Emergency Veterinary Costs
An emergency not requiring surgery could cost about $2,000 to $3,000, according to Murray, while an accident requiring surgery often costs between $3,000 and $5,000. Trauma (such as getting hit by a car or getting attacked by another animal) and cancer are two of the most common health problems that dogs experience, according to Murray.
Unfortunately, they are also often the most expensive. Treatment for cancer averages more than $3,500, while surgery after a car accident typically costs about $5,000. Be sure to budget for such emergencies, especially as your dog gets older. Some years you’ll tap this fund, and others you won’t.
This is an optional expense -- but one that can significantly reduce emergency veterinary bills.
In 2010, only 5% of pet owners had insurance, according to a poll by the Associated Press and Petside.com. The ASPCA estimates that pet insurance costs about $225 per year; however, annual premiums vary depending on your dog’s breed and age, as well as your location and the amount of coverage you choose. Keep in mind that you often have to pay vet bills directly at the time of service, then seek reimbursement from your insurer. Compare insurers at PetInsuranceReviews.org.
Small dogs: $265/year
Medium dogs: $320/year
Large dogs: $410/year
Costs vary greatly, depending on the size and coat of your dog, as well as your location. Your dog will need regular baths, brushing, nail trims and dental care. Grooming can be a great preventive-care investment, as it keeps your dog’s skin clean and irritant-free, and also serves as an opportunity to check for ticks or fleas. Proper mouth care helps prevent gum disease and tooth decay, again helping you save money down the road. You can pay for professional grooming or do it all yourself, either at home or at a self-service location. At Bonnie’s Dog and Cat Grooming in southeast Washington, D.C., a self-serve dog wash costs $18 per session, with all supplies included.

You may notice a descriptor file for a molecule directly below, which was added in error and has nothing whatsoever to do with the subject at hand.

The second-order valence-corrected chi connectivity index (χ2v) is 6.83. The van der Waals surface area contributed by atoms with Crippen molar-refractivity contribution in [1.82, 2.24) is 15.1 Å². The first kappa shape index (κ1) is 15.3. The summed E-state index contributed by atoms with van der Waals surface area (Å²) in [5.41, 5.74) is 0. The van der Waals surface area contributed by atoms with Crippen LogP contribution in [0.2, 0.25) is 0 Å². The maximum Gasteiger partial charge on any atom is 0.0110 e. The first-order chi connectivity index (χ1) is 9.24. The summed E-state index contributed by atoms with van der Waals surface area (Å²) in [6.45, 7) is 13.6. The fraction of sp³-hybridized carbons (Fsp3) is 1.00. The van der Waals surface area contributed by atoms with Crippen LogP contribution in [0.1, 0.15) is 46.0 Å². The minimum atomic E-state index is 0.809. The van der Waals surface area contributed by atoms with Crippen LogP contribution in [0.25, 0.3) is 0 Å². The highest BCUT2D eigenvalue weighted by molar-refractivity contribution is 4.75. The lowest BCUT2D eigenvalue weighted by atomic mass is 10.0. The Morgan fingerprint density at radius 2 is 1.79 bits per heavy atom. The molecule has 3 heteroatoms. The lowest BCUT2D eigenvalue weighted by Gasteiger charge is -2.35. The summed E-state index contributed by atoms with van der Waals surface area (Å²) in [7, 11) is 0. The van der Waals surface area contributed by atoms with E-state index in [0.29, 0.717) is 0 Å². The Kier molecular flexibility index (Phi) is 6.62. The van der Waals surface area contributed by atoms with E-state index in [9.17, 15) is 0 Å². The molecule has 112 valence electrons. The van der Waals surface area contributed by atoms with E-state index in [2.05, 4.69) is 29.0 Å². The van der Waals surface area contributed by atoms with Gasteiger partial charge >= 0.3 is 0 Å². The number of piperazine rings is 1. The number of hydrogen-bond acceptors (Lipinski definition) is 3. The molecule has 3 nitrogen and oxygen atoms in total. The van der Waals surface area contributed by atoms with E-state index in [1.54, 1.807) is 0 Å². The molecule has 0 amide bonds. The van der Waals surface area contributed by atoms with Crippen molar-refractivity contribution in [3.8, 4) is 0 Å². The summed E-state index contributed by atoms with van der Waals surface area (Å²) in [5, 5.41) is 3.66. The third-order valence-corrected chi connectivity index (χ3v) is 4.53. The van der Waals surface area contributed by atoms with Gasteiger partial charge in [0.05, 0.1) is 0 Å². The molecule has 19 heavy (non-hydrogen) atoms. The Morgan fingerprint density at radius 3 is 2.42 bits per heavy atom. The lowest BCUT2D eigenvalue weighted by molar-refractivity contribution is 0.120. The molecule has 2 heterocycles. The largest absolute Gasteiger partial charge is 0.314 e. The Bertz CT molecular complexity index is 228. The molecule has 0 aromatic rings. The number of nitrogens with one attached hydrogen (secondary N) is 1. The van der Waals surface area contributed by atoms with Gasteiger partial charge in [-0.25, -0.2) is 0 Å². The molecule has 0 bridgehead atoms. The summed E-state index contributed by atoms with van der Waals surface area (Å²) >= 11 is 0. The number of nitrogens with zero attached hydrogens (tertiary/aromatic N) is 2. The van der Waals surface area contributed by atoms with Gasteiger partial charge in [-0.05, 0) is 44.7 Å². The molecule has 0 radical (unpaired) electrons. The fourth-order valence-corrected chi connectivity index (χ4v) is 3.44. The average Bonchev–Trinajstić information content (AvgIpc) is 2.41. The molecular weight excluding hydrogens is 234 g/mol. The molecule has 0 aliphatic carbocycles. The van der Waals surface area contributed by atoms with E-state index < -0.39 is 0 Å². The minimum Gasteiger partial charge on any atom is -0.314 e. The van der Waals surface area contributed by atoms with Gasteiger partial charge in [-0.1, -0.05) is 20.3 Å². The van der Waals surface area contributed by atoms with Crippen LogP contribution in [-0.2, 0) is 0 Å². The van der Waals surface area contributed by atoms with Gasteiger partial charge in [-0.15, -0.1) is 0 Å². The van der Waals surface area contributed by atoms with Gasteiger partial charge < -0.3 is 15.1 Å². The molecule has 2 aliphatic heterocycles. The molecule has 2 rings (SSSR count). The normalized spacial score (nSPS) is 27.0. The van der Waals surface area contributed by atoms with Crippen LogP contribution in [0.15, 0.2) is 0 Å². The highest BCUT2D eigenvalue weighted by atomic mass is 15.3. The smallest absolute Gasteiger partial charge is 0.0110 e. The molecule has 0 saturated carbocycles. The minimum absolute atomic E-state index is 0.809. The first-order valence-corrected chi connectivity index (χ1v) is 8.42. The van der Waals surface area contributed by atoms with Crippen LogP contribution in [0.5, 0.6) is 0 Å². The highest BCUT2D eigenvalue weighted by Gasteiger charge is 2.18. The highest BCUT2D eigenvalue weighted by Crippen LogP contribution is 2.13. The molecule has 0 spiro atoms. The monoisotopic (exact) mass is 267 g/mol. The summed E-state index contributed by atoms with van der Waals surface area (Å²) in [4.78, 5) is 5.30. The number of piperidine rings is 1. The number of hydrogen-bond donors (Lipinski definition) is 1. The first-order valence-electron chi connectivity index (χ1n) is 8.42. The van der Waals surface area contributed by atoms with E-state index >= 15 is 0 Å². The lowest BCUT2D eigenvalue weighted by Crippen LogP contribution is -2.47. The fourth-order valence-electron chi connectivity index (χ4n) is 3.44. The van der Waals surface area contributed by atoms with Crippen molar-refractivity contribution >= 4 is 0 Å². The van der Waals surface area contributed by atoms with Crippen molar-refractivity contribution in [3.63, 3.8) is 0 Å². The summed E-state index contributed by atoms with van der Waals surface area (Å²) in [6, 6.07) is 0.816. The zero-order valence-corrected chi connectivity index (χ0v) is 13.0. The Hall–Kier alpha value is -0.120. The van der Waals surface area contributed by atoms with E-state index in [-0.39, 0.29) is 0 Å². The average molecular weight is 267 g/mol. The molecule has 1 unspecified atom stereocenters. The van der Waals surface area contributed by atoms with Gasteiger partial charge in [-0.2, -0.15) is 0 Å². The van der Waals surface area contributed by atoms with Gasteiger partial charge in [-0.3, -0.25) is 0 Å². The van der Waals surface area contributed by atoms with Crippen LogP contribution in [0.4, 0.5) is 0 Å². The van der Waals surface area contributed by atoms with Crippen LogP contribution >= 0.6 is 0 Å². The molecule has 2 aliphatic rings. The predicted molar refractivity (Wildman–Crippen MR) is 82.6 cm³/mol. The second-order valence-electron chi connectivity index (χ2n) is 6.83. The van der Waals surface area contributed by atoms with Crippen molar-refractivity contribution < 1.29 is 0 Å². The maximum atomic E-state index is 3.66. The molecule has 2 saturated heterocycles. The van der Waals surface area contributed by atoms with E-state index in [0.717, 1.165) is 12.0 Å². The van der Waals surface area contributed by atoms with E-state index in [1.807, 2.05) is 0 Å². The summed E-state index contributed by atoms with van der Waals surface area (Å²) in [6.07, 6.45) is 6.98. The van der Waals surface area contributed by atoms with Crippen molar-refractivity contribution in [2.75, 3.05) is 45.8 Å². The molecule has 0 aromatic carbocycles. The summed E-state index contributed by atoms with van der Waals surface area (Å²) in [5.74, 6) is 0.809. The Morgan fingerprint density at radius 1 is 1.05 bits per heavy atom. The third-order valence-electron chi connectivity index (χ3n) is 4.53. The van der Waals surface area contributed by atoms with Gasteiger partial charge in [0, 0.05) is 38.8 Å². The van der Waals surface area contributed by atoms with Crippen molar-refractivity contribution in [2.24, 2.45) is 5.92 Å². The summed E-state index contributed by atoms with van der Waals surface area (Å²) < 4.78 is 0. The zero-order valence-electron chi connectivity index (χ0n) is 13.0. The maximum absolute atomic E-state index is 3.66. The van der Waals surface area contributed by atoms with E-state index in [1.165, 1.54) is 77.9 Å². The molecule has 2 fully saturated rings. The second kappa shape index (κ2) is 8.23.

Travel Care/Kennel Boarding
A kennel (or doggie hotel) is one option for caring for Fluffy while you travel, and prices vary by location. Some companies charge according to your dog’s size, allowing you to pay as little as $20 a day, while others offer “luxury” boarding, which is more expensive. At Wagtime Pet Spa & Boutique in northwest Washington, D.C., cage-free boarding costs $53 per night.
Figuring two weeks away from home each year at, say, $50 a day for boarding, this might be a $700 annual expense.
Or try to find a friend who will feed, walk and stay with your pooch at home while you’re away, for a small fee.
This expense isn’t for everyone, but if you work long hours, you may want to consider hiring a dog-walker for scheduled outings. Prices vary greatly, depending upon your location. In a small- to medium-size city, rates typically range between $15 and $20 for a half-hour walk.
Over the course of a year, you could pay between $3,900 and $5,200 for dog walkers, which is why it is particularly important to consider how often you will be home before purchasing your pooch.
Lifetime Ownership Costs
First year*: $710 - $8,730
Annual: $310 - $7,100 (plus unforeseen vet costs)
Lifetime**: $4,070 - $101,070
Despite the significant expense, dogs can provide years of love and happiness for any owner who is mentally and financially prepared to own a pet. We know these costs won’t be the same for everybody, so please share your experiences with us and other readers in the comments box below.
*The low end of the ranges is for small dogs and excludes all optional costs; the high end is for large dogs and includes all optional costs. All estimates exclude emergency vet expenses, which can dramatically increase the total cost.
**Based on the average lifespan of 12-14 years of a medium-size, mixed-breed dog.